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札哈哈蒂：建筑還有一個層面，是大家忘記的。建筑應該令人喜悅－－在一個美妙的地方，令人覺得喜悅。一間漂亮的房間，大小并不重要。大家對于奢侈經常誤解；奢侈其實和價格無關。這是建筑該做的事情－－以較大的尺度讓你感到奢侈。（Photo Appreciation: MAXXI Museum by Shahrzad Gh)
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（To be Con't）In this respect, autoethnographical research shares grounds with performance studies, symbolic interaction, feminist research, and similar schools of thought, both recent and traditional, within the social sciences.
Further, autoethnography is unique in that its power lies within its discursive, written mode. It is a text. The term literally entails the definition of the inquiry procedure: the researcher addresses herself or himself (‘auto’), as a subject of a larger social, cultural or institutional group (‘ethno’), by ways of revealing research and writing (‘graphy’, Ellis, 1997, see also Bochner & Ellis, 2002; Ellis & Bochner, 1996). The autoethnographic work aspires to tell of those constitutive dimensions that in conventional sociological research are erased or
play a backstage role. In addition to personal, lived experience, autoethnographic research explores voice, emotions, processes (rather than results or products) and embodied senses and knowledges, as a part of ‘the guerrilla warfare against the repressive structures of everyday lives’ (Denzin, 1999: 572).
Often, autoethnographic research investigates the relationship between researchers, their fields of inquiry and their informants, thus supplying innovative perspectives on the underlying assumptions and discourses of various academic disciplines, as well as on the process of socialization and disciplining in academia (Jones, 1998; Noy, 2003). As a method that is centered on the scholar herself or himself, autoethnography is inescapably an emotionally painstaking exercise, a type of ethnography that ‘breaks your heart’ (Behar, 1996).
The evocative and provocative effects accomplished by autoethnographic work, are mainly due to the genre’s literary form(s), including poetry, fiction, novels, personal essays, fragmented and layered writing, and more (Ellis & Bochner, 2000: 739). These forms are tailored to the social and cultural reality that is being studied – tourism, in the present case. Hence through a poeticized and personalized case-study, autoethnography forces the tourists – ourselves – to inquire into and to challenge our experiences, which would otherwise be dismissed as ‘recreational’, ‘superficial’, ‘fun’, and so on, in a reflexive and informed manner.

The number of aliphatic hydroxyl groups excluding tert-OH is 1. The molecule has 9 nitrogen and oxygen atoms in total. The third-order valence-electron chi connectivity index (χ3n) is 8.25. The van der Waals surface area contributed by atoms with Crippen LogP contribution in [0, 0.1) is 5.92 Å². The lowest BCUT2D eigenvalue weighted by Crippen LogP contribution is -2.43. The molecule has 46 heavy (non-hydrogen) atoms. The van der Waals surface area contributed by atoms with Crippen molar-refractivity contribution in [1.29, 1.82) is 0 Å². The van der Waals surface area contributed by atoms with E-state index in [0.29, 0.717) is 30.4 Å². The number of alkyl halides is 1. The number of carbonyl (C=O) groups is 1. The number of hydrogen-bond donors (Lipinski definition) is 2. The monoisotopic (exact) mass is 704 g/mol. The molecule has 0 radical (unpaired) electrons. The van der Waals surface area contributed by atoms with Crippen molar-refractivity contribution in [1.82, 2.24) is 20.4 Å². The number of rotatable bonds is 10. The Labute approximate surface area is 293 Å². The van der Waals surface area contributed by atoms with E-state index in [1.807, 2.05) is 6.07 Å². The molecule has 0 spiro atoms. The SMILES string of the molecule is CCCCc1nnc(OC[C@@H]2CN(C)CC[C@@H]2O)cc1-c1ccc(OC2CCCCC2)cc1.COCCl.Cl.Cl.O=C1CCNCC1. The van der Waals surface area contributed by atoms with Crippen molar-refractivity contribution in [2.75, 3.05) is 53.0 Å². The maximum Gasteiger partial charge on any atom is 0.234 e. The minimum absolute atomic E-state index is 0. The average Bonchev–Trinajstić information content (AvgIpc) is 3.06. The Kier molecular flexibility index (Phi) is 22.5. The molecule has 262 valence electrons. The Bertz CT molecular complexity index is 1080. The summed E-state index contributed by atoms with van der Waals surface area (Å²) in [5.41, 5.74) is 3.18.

Autoethnographizing our tourist experiences soon reveals that there is more, indeed much more, to the sphere of tourist experience than leisurely experiences or other types of positive experiences. Rather, this type of critical and reflexive text forces us to admit to how much of tourism-endowed experience resonates with feelings of sadness and alienation. It seems that as tourists, i.e. people performing tourism, we are not permitted to feel or to acknowledge alienation or despair. While it is legitimate to occasionally admit to a sense of disappointment – as one traveller once revealed, ‘India was much warmer and humid than the pictures I saw show’, – or to cathartically experience powerful feelings of collective mourning and grief, such as is the case in dark tourism, expressing more mundane alienated feelings is almost a taboo.
Furthermore, regardless of the different type of tourism involved, in the capacity tourists are performers, they are constantly under the gaze of other people, such as tourists, locals, and tourist operators, and their behaviors are constantly regulated and monitored so as to avoid ‘improper’ expressions (Aitchison, 2000; Fullagar, 2002). While the show on the stages of international tourism must go on, ‘deviant’ behaviors, emotions and experiences are effectively, even if subtly, sanctioned. Lastly, because the autoethnographic text presents highly personal, perhaps intimate moments of lived experience, and because it is ideally suited to explore the relationship between researchers and their disciplines, it is potentially a delicate endeavor. Autoethnography has the capacity of revealing and rearranging academic institutional relationships by illuminating the normative, taken for granted axioms of various fields of research, with which researchers comply, which they resist, and with which they engage in alternative ways (Jones, 1998; Noy, 2003).
Nathan and I The present exploration addresses a poem I wrote, that describes a short family excursion to the resort city of Eilat, located in the southmost tip of Israel (by the Red Sea, on the way leading to the Egyptian Sinai Peninsula). After presenting the poem, the paper turns to interpretation – integrating academic discourse and further personal recollections and insights in the aim of creating a rich and informed account of the trip’s experiences and the meanings they bear.
The poem, ‘Quiet Eilat’, is a naïve piece. It was written in the winter of 1994, before my academic career had led me to research tourism (and before I became reflexive about tourism discourses and research). Since I am not an accomplished poet, the piece is best conceived as a stylized journal entry, a part of a travelogue aesthetically depicting memories and feelings I had after spending an off-season, December excursion in a nearly empty resort city. It is a product of a literary form, and may thus be viewed, at least partly, as a tourist performance of the type of ‘reminiscing’ (Edensor, 2000: 135–148), revealing the emotional ‘lows’ of tourism.